The mayor of the northern French city of Calais faced criticism from local aid groups Thursday over new rules preventing the distribution of free food to migrants around the site of a former camp.
The mayor's office has banned people from gathering in the zone near the city's port which was home to the notorious "Jungle" camp until October when it was destroyed by authorities.
"It's not a directive against the distribution of meals, but against gatherings because these lead to law and order issues as well as security and waste problems," rightwing mayor Natacha Bouchart told AFP.
"I took this decision to make sure that no permanent base or squat is created around Calais," she added.
Two local groups which help migrants in the area said they would go to court to fight the decision.
"We are not going to let these people, including lots of children, starve to death. They already live outside," Gael Manzi from the group Utopia 56 said, adding that 500 meals were distributed daily.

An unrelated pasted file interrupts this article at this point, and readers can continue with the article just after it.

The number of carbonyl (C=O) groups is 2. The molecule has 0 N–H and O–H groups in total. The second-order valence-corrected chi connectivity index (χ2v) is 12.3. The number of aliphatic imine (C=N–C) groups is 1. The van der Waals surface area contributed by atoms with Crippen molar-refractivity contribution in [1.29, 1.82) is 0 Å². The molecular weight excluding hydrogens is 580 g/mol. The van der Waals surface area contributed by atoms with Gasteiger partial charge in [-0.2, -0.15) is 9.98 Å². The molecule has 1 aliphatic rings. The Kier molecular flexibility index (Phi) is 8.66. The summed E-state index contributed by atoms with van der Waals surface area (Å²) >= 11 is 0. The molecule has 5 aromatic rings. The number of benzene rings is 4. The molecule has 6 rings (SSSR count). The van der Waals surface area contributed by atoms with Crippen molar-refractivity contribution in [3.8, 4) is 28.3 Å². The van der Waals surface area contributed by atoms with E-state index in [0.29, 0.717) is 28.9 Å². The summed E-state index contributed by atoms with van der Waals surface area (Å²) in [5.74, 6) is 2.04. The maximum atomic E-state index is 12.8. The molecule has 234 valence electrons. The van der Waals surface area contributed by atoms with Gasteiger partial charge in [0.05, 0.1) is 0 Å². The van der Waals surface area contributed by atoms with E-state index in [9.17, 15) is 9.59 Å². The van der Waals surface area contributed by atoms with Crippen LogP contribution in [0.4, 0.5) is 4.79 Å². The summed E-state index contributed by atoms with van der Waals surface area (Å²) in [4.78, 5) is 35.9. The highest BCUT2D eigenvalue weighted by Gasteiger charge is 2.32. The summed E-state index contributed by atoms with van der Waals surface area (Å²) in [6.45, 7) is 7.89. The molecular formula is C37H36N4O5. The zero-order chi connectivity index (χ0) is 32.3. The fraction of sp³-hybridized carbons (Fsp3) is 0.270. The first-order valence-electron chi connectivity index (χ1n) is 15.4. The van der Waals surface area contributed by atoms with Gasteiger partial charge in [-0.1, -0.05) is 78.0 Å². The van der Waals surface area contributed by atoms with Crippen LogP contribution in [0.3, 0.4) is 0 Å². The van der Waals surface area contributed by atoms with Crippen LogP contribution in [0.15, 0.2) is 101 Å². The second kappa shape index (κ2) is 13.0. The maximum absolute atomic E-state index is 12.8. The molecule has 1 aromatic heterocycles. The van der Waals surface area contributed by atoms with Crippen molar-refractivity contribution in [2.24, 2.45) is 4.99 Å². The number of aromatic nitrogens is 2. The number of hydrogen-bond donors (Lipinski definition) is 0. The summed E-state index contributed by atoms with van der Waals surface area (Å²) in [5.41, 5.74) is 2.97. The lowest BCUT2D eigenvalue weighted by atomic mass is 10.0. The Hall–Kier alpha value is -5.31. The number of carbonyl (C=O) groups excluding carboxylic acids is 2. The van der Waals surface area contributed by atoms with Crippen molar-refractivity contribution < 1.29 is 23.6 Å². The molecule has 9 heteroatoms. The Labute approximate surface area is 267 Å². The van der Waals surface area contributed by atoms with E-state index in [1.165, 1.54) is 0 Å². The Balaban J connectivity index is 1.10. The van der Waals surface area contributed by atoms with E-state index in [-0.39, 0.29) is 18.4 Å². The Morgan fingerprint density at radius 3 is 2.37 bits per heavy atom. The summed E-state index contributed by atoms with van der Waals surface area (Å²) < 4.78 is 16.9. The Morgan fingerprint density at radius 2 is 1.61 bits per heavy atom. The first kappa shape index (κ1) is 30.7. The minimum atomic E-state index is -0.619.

Calais has been a magnet for refugees and migrants trying to reach Britain for more than a decade, with French authorities repeatedly tearing down dirty and unsafe camps there.
Migrants try to break into trucks heading to Britain, while many locals resent their presence.
Several thousand people fleeing war or poverty in the "Jungle" last October were sent to accommodation around France, leading to fierce criticism from far-right group the National Front.
The Socialist government, which is determined to try to stop another camp springing up in Calais, has recently criticised Britain for reneging on a deal to resettle hundreds of underage migrants from the camp.